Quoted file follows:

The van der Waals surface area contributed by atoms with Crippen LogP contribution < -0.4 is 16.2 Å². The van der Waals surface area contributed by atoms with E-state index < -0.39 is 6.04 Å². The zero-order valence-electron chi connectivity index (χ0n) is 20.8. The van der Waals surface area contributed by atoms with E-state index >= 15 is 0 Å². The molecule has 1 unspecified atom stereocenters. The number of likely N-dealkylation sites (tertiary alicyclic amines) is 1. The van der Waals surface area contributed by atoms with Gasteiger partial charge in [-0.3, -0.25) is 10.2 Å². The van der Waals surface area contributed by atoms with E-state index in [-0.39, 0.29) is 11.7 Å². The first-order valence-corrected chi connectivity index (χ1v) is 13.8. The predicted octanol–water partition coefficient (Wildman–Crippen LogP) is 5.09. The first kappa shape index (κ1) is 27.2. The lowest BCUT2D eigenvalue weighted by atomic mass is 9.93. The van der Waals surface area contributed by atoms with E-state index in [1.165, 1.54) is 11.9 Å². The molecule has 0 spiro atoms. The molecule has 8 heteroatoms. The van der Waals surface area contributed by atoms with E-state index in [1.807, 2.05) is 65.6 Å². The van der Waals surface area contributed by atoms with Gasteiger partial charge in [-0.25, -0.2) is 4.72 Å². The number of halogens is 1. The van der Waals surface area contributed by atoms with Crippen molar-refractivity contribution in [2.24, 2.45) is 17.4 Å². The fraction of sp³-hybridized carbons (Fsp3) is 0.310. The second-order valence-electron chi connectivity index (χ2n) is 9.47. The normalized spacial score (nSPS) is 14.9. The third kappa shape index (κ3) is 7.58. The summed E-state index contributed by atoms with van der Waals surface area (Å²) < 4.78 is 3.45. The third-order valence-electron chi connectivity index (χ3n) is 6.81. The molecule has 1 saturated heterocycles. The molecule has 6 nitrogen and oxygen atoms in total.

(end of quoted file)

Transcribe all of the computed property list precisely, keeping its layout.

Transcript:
The van der Waals surface area contributed by atoms with Crippen LogP contribution < -0.4 is 16.2 Å². The van der Waals surface area contributed by atoms with E-state index < -0.39 is 6.04 Å². The zero-order valence-electron chi connectivity index (χ0n) is 20.8. The van der Waals surface area contributed by atoms with E-state index >= 15 is 0 Å². The molecule has 1 unspecified atom stereocenters. The number of likely N-dealkylation sites (tertiary alicyclic amines) is 1. The van der Waals surface area contributed by atoms with Gasteiger partial charge in [-0.3, -0.25) is 10.2 Å². The van der Waals surface area contributed by atoms with E-state index in [-0.39, 0.29) is 11.7 Å². The first-order valence-corrected chi connectivity index (χ1v) is 13.8. The predicted octanol–water partition coefficient (Wildman–Crippen LogP) is 5.09. The first kappa shape index (κ1) is 27.2. The lowest BCUT2D eigenvalue weighted by atomic mass is 9.93. The van der Waals surface area contributed by atoms with E-state index in [1.165, 1.54) is 11.9 Å². The molecule has 0 spiro atoms. The molecule has 8 heteroatoms. The van der Waals surface area contributed by atoms with E-state index in [1.807, 2.05) is 65.6 Å². The van der Waals surface area contributed by atoms with Gasteiger partial charge in [-0.25, -0.2) is 4.72 Å². The number of halogens is 1. The van der Waals surface area contributed by atoms with Crippen molar-refractivity contribution in [2.24, 2.45) is 17.4 Å². The fraction of sp³-hybridized carbons (Fsp3) is 0.310. The second-order valence-electron chi connectivity index (χ2n) is 9.47. The normalized spacial score (nSPS) is 14.9. The third kappa shape index (κ3) is 7.58. The summed E-state index contributed by atoms with van der Waals surface area (Å²) < 4.78 is 3.45. The third-order valence-electron chi connectivity index (χ3n) is 6.81. The molecule has 1 saturated heterocycles. The molecule has 6 nitrogen and oxygen atoms in total.